Tennessee bill seeking to punish adults who smoke in vehicles with children present fails

Clay Bennett poses for a photo illustration about smoking outside of the Chattanooga Times Free Press on Wednesday, Jan 24, 2018 in Chattanooga, Tenn.

NASHVILLE - A bill allowing police to cite adult motorists who are smoking in vehicles with children present narrowly failed on the state Senate floor Wednesday after a fierce debate about health versus personal freedom.

The vote was 16-8. Seventeen "yes" votes were required to pass the bill.

"It's not intended to be punitive to the driver," said Sen. Richard Briggs, R-Knoxville, a physician and sponsor of the bill. "It's intended to be an education on the hazards of smoking in a closed vehicle."

photo Richard Briggs

Briggs said all he wanted to do was decrease the hazard to children.

Senate Transportation Committee Chairman Paul Bailey, R-Sparta, said the legislation "was an overreach into the lives of all Tennesseans" and motorists passing through the state, as well.

"This bill came to my committee as a Trojan horse," he charged.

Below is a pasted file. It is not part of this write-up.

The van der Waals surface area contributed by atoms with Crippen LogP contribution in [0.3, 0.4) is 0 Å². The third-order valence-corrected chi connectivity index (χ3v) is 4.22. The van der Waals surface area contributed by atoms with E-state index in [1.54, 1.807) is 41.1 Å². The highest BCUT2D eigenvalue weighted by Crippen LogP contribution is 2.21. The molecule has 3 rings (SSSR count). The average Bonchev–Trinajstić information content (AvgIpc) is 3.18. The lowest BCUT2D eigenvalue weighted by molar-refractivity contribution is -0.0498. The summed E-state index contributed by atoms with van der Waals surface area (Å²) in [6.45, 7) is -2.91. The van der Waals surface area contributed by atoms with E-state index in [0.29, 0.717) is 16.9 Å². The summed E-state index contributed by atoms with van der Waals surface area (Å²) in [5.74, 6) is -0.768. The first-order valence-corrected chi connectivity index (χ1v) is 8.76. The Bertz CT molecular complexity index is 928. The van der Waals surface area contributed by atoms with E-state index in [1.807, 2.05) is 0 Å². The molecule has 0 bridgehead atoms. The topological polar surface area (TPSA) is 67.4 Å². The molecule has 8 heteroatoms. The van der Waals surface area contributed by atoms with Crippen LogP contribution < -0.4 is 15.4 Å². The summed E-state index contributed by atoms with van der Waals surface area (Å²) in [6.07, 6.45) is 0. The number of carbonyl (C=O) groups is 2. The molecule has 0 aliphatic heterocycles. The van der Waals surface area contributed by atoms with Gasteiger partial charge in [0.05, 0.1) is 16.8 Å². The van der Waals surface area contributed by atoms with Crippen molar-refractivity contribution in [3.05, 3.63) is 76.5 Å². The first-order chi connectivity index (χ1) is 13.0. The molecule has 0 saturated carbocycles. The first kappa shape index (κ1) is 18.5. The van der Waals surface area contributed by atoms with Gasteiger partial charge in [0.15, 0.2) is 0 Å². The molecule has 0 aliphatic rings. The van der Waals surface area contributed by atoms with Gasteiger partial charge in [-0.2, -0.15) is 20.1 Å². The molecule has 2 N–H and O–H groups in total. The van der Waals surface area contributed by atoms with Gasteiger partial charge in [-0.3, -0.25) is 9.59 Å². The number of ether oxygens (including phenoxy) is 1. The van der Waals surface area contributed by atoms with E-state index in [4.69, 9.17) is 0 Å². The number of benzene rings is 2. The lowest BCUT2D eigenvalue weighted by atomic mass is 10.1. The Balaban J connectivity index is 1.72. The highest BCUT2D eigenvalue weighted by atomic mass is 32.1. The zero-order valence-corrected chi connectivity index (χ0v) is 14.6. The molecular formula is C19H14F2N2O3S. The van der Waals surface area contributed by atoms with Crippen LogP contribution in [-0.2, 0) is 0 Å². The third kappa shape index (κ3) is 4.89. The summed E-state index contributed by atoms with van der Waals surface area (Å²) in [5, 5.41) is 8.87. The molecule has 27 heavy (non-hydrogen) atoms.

The bill would apply to adults in vehicles where there are children 14 years old and under inside the vehicle. Smoking with a child present would not be a "primary offense" that police could use to pull over a motorist. Instead, the decision to pull someone over would be based on an offense like speeding.

A first offense would be punishable only by the issuance of a warning citation. A second offense would be a Class D misdemeanor punishable by a fine of $20 and court costs could not exceed $10.

Third and subsequent offenses would be a Class C misdemeanor with fines of $50 and court costs limited to $10.

A traffic citation that is based solely upon a violation would be considered a non-moving traffic violation and thus no points would be added to a driver's record for the violation.

"All we're trying to do is educate the public, where people may be smoking in a vehicle with a restrained child, not to do it," said Briggs, noting that noxious cigarette fumes inside a vehicle can be 10 times those found in a house.

Bailey sarcastically questioned whether the next step would be a ban on giving a child a "sugary drink or a Twinkie? Because those things are just as bad."

It's "a blatant attack on parental rights and authority," Bailey added.

Countered Sen. Joey Hensley, R-Hohenwald, a physician: "A child enclosed in a car with the parent smoking, I personally think is child abuse."

It's not much of a penalty, Hensley said after describing impacts of second-hand smoke on children he sees. But it is "sending a message to parents they have another responsibility."

Contact staff writer Andy Sher at asher@timesfreepress.com or 615-255-0550. Follow him on Twitter @AndySher1.